In classic literature dealing with this clinical disease, patients with MJD are considered normal in terms of their mental state(24). However, Ishikawa et al.(8) reported dementia and delirium in four patients with MJD who presented excitation, uncooperative attitude, crying, disorientation, a slow thought process, hallucinations, in which the sequence of CAGs repeated in the MJD chromosome were much longer than the average found in patients with the disease. The electroencephalography of these patients showed reduced brain activity, and computed tomography as well as magnetic resonance imaging of the skull ruled out cortical atrophy.

Poor posture, dystonia and peripheral neuropathy are extremely predisposing to oropharyngeal dysphagia, which is more commonly associated with muscular dystrophy. Thus, with the exception of those rare cases of cognitive impairment, patients with MJD, fully aware of what is happening to them, with evidence of dysphagia, have significant additional commitment to their quality of life.

Food, which not only supports the maintenance of life, is listed as one of the greatest pleasures which can be experienced by man, and this makes it possible to understand the problem that dysphagia causes for patients and their families(4).

However, this problem is not commonly found in current literature, with works that only scratch the surface of deglutition of patients(17, 18), or only describe cases(14, 22), with conflicting data, motivating the creation of this, a prospective randomized survey, which aims to clinically categorise the dysphagia of patients with MJD, seeking to improve the interdisciplinary therapeutic approach.



Twenty patients with MJD, previously diagnosed by the Neurology Department and confirmed by molecular testing, with moderate ataxia gait, external ophthalmoplegia, postural changes, presenting sporadic fasciculations of face and tongue, and intermittent low back pain, fit the clinical type 1 of the disease(21), all of normal weight, but with clinical complaints of dysphagia since the onset of neurological manifestation, and 20 controls, individuals who did not report any complaints regarding the health and particularly of deglutition, were included.

The survey was conducted in the University of São Paulo Medical School, Department of Gastroenterology, São Paulo, SP, Brazil, and in the Laboratory of Research and Evaluation in Physical Activity, Catholic University of Rio Grande do Sul, Porto Alegre, RS, Brazil.

The patients had no other diseases, nor received any medication routinely, with the exception of analgesics.

The study was approved by the Scientific-Ethical Committees of both institutions and all participants signed informed consent forms.

The patients and the controls, of both sexes over 18 years of age with preserved cognitive responses, having been approved in the mini-exam of mental capacity(3), had attended at least until the fourth grade of elementary school and had not previously undergone any deglutition rehabilitation programme.

Twenty patients with MJD, complaining of high dysphagia, and 20 controls equated in terms of gender distribution and average age (Table 1). The MJD patients were submitted to anamnesis and all the participants in the survey, both patients and controls, underwent clinical evaluation of their deglutition.




The anamnesis consisted of questioning concerning the time since the MJD diagnosis and the appearance of dysphagia, the presence or absence of coughing or choking during or after meals, the feeling of food stuck in the throat.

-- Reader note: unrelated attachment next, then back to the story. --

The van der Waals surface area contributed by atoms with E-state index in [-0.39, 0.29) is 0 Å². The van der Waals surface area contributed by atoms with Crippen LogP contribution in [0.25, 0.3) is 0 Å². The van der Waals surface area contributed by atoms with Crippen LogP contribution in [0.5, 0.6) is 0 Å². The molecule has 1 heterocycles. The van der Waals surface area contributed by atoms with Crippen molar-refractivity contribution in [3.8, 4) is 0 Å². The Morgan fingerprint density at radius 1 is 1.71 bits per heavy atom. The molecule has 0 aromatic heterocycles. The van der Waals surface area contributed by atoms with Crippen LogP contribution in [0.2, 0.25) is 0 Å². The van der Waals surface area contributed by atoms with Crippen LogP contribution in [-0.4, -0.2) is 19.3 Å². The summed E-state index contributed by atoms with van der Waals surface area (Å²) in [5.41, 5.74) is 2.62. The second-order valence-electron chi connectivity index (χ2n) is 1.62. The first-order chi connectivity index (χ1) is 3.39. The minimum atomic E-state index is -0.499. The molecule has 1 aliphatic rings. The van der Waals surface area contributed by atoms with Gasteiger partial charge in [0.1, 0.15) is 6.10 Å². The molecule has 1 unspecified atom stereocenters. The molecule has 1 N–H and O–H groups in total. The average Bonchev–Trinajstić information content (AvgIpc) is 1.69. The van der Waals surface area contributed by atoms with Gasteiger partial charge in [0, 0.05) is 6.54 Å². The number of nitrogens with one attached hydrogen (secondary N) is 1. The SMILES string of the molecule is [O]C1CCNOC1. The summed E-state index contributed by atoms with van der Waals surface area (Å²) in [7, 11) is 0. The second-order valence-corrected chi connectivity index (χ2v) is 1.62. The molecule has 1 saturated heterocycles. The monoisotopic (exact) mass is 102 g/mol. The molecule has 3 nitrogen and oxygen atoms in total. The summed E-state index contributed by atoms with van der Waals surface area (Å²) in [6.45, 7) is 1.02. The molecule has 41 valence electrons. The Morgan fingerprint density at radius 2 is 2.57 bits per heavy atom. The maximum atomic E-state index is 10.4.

Average meal times were also investigated as so as if there had been weight loss or bronchial aspiration after the onset of dysphagia, which food textures proved easier or more difficult to swallow, if the eating itself was pleasurable and if patients fed by themselves, totally independently or with the help of others.

Clinical evaluation of deglutition

A clinical evaluation was carried out on all subjects, using latex gloves, flashlight, plastic spatula, Littman stethoscope® and portions of 10 mL of foods: liquid (water/juice), paste (yogurt) and solid (biscuit).

By means of visual observation, the ability of lip sealing and bilateral lateralization, protrusion and retraction of the tongue were all observed. The tongue tonus was assessed by a motor test, which asked the patient to externalize the tongue as much as possible and resist the force from the spatula. Using spatula, the sensitivity of the forehead, cheeks, chin, and of tip, body, bottom and side portions of the tongue (which was left in the intra-oral resting position) and the gag, cough, palatal and bite reflexes were all tested.

Cervical auscultation was adopted for the clinical evaluation of the pharyngeal phase of deglutition. The stethoscope was positioned on the left side of the neck, the region corresponding to the laryngotracheal junction, anterior to the carotid artery, in order to hear the effectiveness or not of the mechanism for airway protection and if the transit of the bolus was normal or not.

Pharyngeal stasis was identified when there was increased duration of deglutition apnea and multiple gulps at cervical auscultation.

Besides this, the presence or absence of cough and/or choking during the intake of each element swallowed was observed. The issue of high-pitched sounds was asked to evaluate if there was preserved ability of laryngeal elevation.

At the end, the profile of dysphagia in patients with Machado-Joseph disease was classified according to the Severity Scale of Dysphagia, as described by O'Neil et al.(15).

Statistical analysis

Data was analyzed using the c2 test, adopting a significance level of 5%.



In the anamnesis, the MJD patients showed high frequency of coughing or choking during the meal and feeling of food stuck in the throat and it could be observed that the food with the paste texture was easier to swallow and is the preference of all dysphagic patients (Table 2).



Weight loss was no more than 3 kilograms, most of the sufferers were able to maintain independence in feeding habits and indeed got pleasure from it, but all of them stressed the additional effort and excessive time taken to ingest meals since the beginning of the neurological condition.